Allergy Shmallergy

Simplifying life for families with food allergies.

Advocacy: Sesame Seed Labeling September 7, 2017


Carol M. Highsmith [Public domain], via Wikimedia Commons

Last week, I teamed up with Allergy & Asthma Network, a leading non-profit, to begin a discussion about adding sesame seeds to ingredient labels.  We met with committees on Capitol Hill who were receptive to our argument.  It’s a first step in a potentially long process – but a step in the right direction!


Sesame: the 9th Food Allergen? explains the rise in sesame allergy and the difficulty faced by those who are allergic.  When the Director of the Division of Pediatric Allergy and Immunology at Johns Hopkins University School of Medicine, Dr. Robert Wood spoke to WebMD in 2012, he believed sesame seed allergy was so prevalent that it had likely climbed to the 6th or 7th most common allergen in the U.S.


Without required labeling, sesame seeds can be masked under many different names.  They appear in both food as well as hygiene and beauty products.  There is a relationship between tree nut allergies and sesame seed allergy – those allergic to one are three times as likely to be allergic to the other.  But unlike nut allergies, sesame oil can cause potentially severe reactions for those who are allergic.


Currently, only the “Top 8” allergens are required to be explicitly labeled in the United States.  Those allergens are:







Tree Nuts


Many other industrialized nations already label for sesame seeds including Canada, the European Union, Australia, and Israel.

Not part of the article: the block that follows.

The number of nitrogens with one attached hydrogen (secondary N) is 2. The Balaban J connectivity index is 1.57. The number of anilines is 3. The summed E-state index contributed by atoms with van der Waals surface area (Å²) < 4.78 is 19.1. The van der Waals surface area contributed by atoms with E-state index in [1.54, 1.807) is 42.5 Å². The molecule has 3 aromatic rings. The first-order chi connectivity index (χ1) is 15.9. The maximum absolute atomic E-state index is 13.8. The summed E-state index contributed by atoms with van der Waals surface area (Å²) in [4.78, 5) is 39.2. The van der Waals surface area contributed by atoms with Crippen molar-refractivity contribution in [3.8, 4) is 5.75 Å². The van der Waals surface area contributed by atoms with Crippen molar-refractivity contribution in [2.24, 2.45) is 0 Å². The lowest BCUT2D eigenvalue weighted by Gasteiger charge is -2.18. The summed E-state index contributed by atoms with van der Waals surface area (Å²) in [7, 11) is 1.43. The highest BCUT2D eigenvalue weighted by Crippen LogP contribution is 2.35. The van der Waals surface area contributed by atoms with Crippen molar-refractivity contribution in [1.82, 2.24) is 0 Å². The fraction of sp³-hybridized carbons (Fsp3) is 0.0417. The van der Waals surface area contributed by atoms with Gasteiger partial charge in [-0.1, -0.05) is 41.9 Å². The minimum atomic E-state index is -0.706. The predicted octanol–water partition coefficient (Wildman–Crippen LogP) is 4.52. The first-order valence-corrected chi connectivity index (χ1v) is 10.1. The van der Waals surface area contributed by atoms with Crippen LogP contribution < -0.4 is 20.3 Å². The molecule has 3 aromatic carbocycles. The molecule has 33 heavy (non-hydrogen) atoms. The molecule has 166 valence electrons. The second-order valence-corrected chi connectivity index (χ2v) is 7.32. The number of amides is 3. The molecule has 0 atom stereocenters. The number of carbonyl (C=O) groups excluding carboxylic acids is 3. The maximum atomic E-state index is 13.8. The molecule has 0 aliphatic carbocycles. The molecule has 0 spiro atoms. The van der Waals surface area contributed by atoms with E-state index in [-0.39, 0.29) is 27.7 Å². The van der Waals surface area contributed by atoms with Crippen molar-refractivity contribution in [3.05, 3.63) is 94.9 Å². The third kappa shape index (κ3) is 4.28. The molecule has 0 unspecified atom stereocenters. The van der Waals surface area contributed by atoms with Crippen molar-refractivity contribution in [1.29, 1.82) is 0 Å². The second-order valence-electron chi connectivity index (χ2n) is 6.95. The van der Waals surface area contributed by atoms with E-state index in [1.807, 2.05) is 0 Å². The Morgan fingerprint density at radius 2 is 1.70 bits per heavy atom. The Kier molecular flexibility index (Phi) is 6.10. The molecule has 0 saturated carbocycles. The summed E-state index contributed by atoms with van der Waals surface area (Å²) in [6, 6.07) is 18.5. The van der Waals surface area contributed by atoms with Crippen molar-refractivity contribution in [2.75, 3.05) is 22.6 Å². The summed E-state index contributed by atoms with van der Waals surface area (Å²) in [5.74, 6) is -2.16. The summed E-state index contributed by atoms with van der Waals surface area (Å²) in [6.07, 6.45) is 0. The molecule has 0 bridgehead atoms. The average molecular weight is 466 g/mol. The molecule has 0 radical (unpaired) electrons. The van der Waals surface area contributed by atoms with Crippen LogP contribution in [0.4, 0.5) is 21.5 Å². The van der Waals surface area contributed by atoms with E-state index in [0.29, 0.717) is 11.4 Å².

I will keep you posted on new developments as we continue to speak to decision-makers on this and other key allergen issues.


It’s Food Allergy Awareness Week! May 12, 2014

Filed under: Holiday,School — malawer @ 2:19 pm
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May 11-17th is Food Allergy Awareness Week!    For those of us who are Food Allergy parents, it feels like we raise awareness about food allergies everyday, doesn’t it?!  But by joining forces with parents, patients, and food allergy organizations from around the world, we can gain attention from key decision-makers and continue to educate our communities.


So, what can you do to raise awareness?   Here are a few examples:

  • Use this week to sign up for a Food Allergy Walk in your area.



  • Share your food allergy story with your local congressman and urge them to support laws that encourage access to emergency epinephrine, emergency medications, food labeling, etc.


Share what you’re doing for Food Allergy Awareness this week with me on Twitter using @shmallergy #FAAwareness.   I look forward to hearing from you!